Skelly Field At H. A. Chapman Stadium
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Skelly Field At H. A. Chapman Stadium
Skelly Field at H. A. Chapman Stadium
Skelly Stadium
HA-Chapman-Stadium-Tulsa.JPG
The University of Tulsa Golden Hurricane against the Bearkats of Sam Houston State, September 26, 2009
H. A. Chapman Stadium is located in Oklahoma
H. A. Chapman Stadium
H. A. Chapman Stadium
Location in Oklahoma
H. A. Chapman Stadium is located in the United States
H. A. Chapman Stadium
H. A. Chapman Stadium
Location in the United States
Former namesSkelly Field (1930-1947)
Skelly Stadium (1947-2007)
Location3112 East 8th Street, Tulsa, Oklahoma
Coordinates36°8?55?N 95°56?38?W / 36.14861°N 95.94389°W / 36.14861; -95.94389Coordinates: 36°8?55?N 95°56?38?W / 36.14861°N 95.94389°W / 36.14861; -95.94389
OwnerUniversity of Tulsa
OperatorUniversity of Tulsa
Capacity30,000 (2008-present)
35,542 (2005-2007)
40,385 (1965-2004)
19,500 (1947-1964)
14,500 (1930-1946)
SurfaceGrass (1930-1971)
Tartan Turf (1972-1981)
Astroturf (1982-1990)
Stadia Turf (1991-1999)
FieldTurf (2000-present)
Construction
Broke groundMay 11, 1930
OpenedOctober 4, 1930
Construction cost$275,000 (all in tax money) (approximate, original)
($4.21 million in 2019 dollars[1])
ArchitectSmith & Senter Architects[2]
Tenants
Tulsa Golden Hurricane (NCAA) (1930-present)
Tulsa Roughnecks (NASL) (1978-1984)
Oklahoma Outlaws (USFL) (1984)
Tulsa Tornados (USL) (1985)

Skelly Field at H. A. Chapman Stadium is an outdoor football stadium located on the campus of the University of Tulsa in Tulsa, Oklahoma. Commonly known as H. A. Chapman Stadium, it is the home field for the University of Tulsa Golden Hurricane of the American Athletic Conference. The venue opened in 1930 and currently seats around 30,000 fans for football, since renovation completed in 2008.[3][4]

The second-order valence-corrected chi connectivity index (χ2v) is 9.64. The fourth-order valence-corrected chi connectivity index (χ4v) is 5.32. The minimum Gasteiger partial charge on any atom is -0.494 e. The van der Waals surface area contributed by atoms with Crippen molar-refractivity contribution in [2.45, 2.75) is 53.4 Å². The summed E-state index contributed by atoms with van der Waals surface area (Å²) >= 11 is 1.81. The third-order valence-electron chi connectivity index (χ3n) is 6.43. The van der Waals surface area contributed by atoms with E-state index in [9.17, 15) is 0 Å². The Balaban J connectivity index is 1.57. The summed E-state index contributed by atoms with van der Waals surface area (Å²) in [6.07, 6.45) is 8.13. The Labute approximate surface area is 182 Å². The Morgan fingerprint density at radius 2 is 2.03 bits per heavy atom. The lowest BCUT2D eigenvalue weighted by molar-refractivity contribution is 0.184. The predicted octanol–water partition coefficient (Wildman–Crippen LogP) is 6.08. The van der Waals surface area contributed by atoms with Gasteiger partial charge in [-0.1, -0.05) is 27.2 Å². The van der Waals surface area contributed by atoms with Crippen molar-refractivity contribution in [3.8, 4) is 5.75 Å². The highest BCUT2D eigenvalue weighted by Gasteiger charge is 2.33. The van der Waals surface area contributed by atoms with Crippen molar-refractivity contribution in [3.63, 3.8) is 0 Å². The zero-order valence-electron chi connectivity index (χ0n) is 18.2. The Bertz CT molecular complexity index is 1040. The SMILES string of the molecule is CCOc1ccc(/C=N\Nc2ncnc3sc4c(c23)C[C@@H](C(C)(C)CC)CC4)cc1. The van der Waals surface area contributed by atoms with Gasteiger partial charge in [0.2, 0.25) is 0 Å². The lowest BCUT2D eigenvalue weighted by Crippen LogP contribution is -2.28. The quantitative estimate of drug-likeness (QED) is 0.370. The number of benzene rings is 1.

History

Skelly Field (as it was originally known) was built in 1930 as a 14,500-seat stadium. It was named for its primary benefactor, William Skelly, the founder of Skelly Oil. Tulsa defeated Arkansas 26-6 at the opening game on October 4, 1930.[5]

In 1947, the north stands were added and the stadium was renamed Skelly Stadium. In 1965, the track was removed, the field was lowered, the west stands were expanded and the south stands were added, bringing the total capacity to 40,385 seats. In February 2005, the north stands were demolished to make way for the new Case Athletic Complex, reducing the seating capacity to 35,542.[5] In 2007-2008, the stadium was renovated, reducing capacity to 30,000 [6]

The stadium, located on historic U.S. Route 66, hosted the Oklahoma Outlaws of the USFL in 1984. Skelly was once the principal home field for two American football legends - future NFL Hall-of-Famer (and later U.S. Congressman) Steve Largent when he played for the University of Tulsa and Doug Williams of the Oklahoma Outlaws, who later was a Super Bowl MVP for the Washington Redskins. The stadium was also home to the Tulsa Roughnecks of the North American Soccer League 1978-1984 and the short-lived Tulsa Mustangs of the AFA.

The stadium's attendance record was established on September 26, 1987, when 47,350 fans watched Tulsa lose to Oklahoma, 65-0.[5]

On April 26, 2007 it was reported that, with a renovation project underway, the stadium was renamed as Skelly Field at H. A. Chapman Stadium after the primary benefactor of the renovation.[7]

The stadium is also used for Union Public Schools versus Jenks Public Schools football games.

Atttendance records

The highest attended game in stadium history was 47,350 on September 26, 1987 against No. 1 -- ranked Oklahoma.[8][9]